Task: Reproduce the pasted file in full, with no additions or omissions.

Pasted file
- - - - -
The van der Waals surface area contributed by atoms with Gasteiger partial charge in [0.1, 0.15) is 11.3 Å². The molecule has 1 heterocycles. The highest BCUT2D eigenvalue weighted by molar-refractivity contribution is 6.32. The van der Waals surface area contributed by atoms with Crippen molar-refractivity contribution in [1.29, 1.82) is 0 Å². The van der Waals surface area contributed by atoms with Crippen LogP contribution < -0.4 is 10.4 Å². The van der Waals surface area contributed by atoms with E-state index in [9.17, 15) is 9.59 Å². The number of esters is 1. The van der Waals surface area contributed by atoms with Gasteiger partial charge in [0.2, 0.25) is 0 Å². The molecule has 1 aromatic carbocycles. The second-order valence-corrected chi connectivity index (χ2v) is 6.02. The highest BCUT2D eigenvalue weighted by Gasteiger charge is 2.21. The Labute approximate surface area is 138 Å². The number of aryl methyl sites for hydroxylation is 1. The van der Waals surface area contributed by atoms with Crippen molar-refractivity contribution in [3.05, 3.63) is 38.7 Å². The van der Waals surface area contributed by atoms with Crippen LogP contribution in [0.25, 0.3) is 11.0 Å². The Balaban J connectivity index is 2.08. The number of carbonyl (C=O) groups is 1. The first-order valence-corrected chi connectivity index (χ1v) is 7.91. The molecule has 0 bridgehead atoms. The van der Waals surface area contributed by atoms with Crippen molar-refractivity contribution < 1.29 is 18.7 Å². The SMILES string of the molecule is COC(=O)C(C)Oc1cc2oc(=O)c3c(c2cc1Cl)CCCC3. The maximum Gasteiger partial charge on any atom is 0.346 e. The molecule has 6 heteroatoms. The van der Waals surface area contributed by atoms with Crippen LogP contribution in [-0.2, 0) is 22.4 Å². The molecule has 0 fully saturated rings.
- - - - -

The van der Waals surface area contributed by atoms with Gasteiger partial charge in [0.1, 0.15) is 11.3 Å². The molecule has 1 heterocycles. The highest BCUT2D eigenvalue weighted by molar-refractivity contribution is 6.32. The van der Waals surface area contributed by atoms with Crippen molar-refractivity contribution in [1.29, 1.82) is 0 Å². The van der Waals surface area contributed by atoms with Crippen LogP contribution < -0.4 is 10.4 Å². The van der Waals surface area contributed by atoms with E-state index in [9.17, 15) is 9.59 Å². The number of esters is 1. The van der Waals surface area contributed by atoms with Gasteiger partial charge in [0.2, 0.25) is 0 Å². The molecule has 1 aromatic carbocycles. The second-order valence-corrected chi connectivity index (χ2v) is 6.02. The highest BCUT2D eigenvalue weighted by Gasteiger charge is 2.21. The Labute approximate surface area is 138 Å². The number of aryl methyl sites for hydroxylation is 1. The van der Waals surface area contributed by atoms with Crippen molar-refractivity contribution in [3.05, 3.63) is 38.7 Å². The van der Waals surface area contributed by atoms with Crippen LogP contribution in [0.25, 0.3) is 11.0 Å². The Balaban J connectivity index is 2.08. The number of carbonyl (C=O) groups is 1. The first-order valence-corrected chi connectivity index (χ1v) is 7.91. The molecule has 0 bridgehead atoms. The van der Waals surface area contributed by atoms with Crippen molar-refractivity contribution < 1.29 is 18.7 Å². The SMILES string of the molecule is COC(=O)C(C)Oc1cc2oc(=O)c3c(c2cc1Cl)CCCC3. The maximum Gasteiger partial charge on any atom is 0.346 e. The molecule has 6 heteroatoms. The van der Waals surface area contributed by atoms with Crippen LogP contribution in [-0.2, 0) is 22.4 Å². The molecule has 0 fully saturated rings.